Indexed on: 08 Jun '10Published on: 08 Jun '10Published in: Disability and rehabilitation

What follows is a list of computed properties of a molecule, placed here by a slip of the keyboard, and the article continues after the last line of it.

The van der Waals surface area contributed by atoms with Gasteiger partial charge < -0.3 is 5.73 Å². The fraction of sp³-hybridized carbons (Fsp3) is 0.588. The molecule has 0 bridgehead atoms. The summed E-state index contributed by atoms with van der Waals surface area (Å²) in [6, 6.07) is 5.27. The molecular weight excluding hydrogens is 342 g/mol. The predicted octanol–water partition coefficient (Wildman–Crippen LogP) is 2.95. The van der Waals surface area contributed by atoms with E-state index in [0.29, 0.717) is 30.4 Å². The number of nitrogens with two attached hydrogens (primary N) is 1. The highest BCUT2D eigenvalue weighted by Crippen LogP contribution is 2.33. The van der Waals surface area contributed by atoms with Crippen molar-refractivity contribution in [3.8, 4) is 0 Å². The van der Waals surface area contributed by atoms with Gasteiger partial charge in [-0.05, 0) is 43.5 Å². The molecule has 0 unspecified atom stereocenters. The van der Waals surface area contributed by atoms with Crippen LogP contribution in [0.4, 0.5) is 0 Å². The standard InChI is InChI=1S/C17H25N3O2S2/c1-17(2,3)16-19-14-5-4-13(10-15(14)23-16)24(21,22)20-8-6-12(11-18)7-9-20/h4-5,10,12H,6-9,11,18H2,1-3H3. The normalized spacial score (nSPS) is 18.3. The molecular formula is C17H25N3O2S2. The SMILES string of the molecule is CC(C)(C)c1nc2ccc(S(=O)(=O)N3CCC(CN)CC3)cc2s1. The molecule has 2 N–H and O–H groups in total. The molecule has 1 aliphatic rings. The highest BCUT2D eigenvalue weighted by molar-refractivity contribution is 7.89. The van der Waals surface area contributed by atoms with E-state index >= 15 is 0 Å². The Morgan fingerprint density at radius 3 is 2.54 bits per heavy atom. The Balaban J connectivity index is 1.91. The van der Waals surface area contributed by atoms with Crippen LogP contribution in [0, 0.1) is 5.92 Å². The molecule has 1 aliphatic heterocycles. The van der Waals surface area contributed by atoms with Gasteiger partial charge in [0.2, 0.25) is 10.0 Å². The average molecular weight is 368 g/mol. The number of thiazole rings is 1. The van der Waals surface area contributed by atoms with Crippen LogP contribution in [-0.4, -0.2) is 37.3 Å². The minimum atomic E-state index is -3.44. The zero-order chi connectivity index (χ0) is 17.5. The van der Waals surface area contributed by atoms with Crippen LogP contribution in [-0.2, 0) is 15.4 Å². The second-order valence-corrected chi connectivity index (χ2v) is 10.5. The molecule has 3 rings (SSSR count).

Despite being susceptible to social desirability bias, attitudes towards people with disabilities are traditionally assessed via self-report. We investigated two methods presumably providing more valid prevalence estimates of sensitive attitudes than direct questioning (DQ). Most people projective questioning (MPPQ) attempts to reduce bias by asking interviewees to estimate the number of other people holding a sensitive attribute, rather than confirming or denying the attribute for themselves. The randomised-response technique (RRT) tries to reduce bias by assuring confidentiality through a random scrambling of the respondent's answers.We assessed negative attitudes towards people with physical and mental disability via MPPQ, RRT and DQ to compare the resulting estimates.The MPPQ estimates exceeded the DQ estimates. Employing a cheating-detection extension of the RRT, we determined the proportion of respondents disregarding the RRT instructions and computed an upper bound for the prevalence of negative attitudes. MPPQ estimates exceeded this upper bound and were thus shown to overestimate the prevalence. Furthermore, we found more negative attitudes towards people with mental disabilities than those with physical disabilities in all three questioning conditions.We recommend employing the cheating-detection variant of the RRT to gain additional insight in future studies on attitudes towards people with disabilities.